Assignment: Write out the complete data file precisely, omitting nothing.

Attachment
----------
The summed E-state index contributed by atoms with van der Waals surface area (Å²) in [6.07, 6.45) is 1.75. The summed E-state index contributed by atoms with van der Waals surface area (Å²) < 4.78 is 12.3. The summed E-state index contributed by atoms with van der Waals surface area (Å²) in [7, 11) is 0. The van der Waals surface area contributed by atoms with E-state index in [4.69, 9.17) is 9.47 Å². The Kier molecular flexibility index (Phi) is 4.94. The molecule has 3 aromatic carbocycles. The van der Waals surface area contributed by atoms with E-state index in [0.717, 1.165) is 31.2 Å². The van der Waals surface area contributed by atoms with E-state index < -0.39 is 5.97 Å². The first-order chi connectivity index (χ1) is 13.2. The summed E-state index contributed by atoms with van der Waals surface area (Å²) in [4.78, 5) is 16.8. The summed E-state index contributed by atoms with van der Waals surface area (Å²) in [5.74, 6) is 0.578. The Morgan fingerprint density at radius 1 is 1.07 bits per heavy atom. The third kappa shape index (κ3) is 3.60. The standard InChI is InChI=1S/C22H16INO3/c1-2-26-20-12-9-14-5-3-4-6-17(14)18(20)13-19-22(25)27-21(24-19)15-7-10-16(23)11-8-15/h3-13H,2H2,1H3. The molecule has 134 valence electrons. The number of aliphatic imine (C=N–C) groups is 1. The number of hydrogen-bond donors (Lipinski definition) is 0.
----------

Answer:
The summed E-state index contributed by atoms with van der Waals surface area (Å²) in [6.07, 6.45) is 1.75. The summed E-state index contributed by atoms with van der Waals surface area (Å²) < 4.78 is 12.3. The summed E-state index contributed by atoms with van der Waals surface area (Å²) in [7, 11) is 0. The van der Waals surface area contributed by atoms with E-state index in [4.69, 9.17) is 9.47 Å². The Kier molecular flexibility index (Phi) is 4.94. The molecule has 3 aromatic carbocycles. The van der Waals surface area contributed by atoms with E-state index in [0.717, 1.165) is 31.2 Å². The van der Waals surface area contributed by atoms with E-state index < -0.39 is 5.97 Å². The first-order chi connectivity index (χ1) is 13.2. The summed E-state index contributed by atoms with van der Waals surface area (Å²) in [4.78, 5) is 16.8. The summed E-state index contributed by atoms with van der Waals surface area (Å²) in [5.74, 6) is 0.578. The Morgan fingerprint density at radius 1 is 1.07 bits per heavy atom. The third kappa shape index (κ3) is 3.60. The standard InChI is InChI=1S/C22H16INO3/c1-2-26-20-12-9-14-5-3-4-6-17(14)18(20)13-19-22(25)27-21(24-19)15-7-10-16(23)11-8-15/h3-13H,2H2,1H3. The molecule has 134 valence electrons. The number of aliphatic imine (C=N–C) groups is 1. The number of hydrogen-bond donors (Lipinski definition) is 0.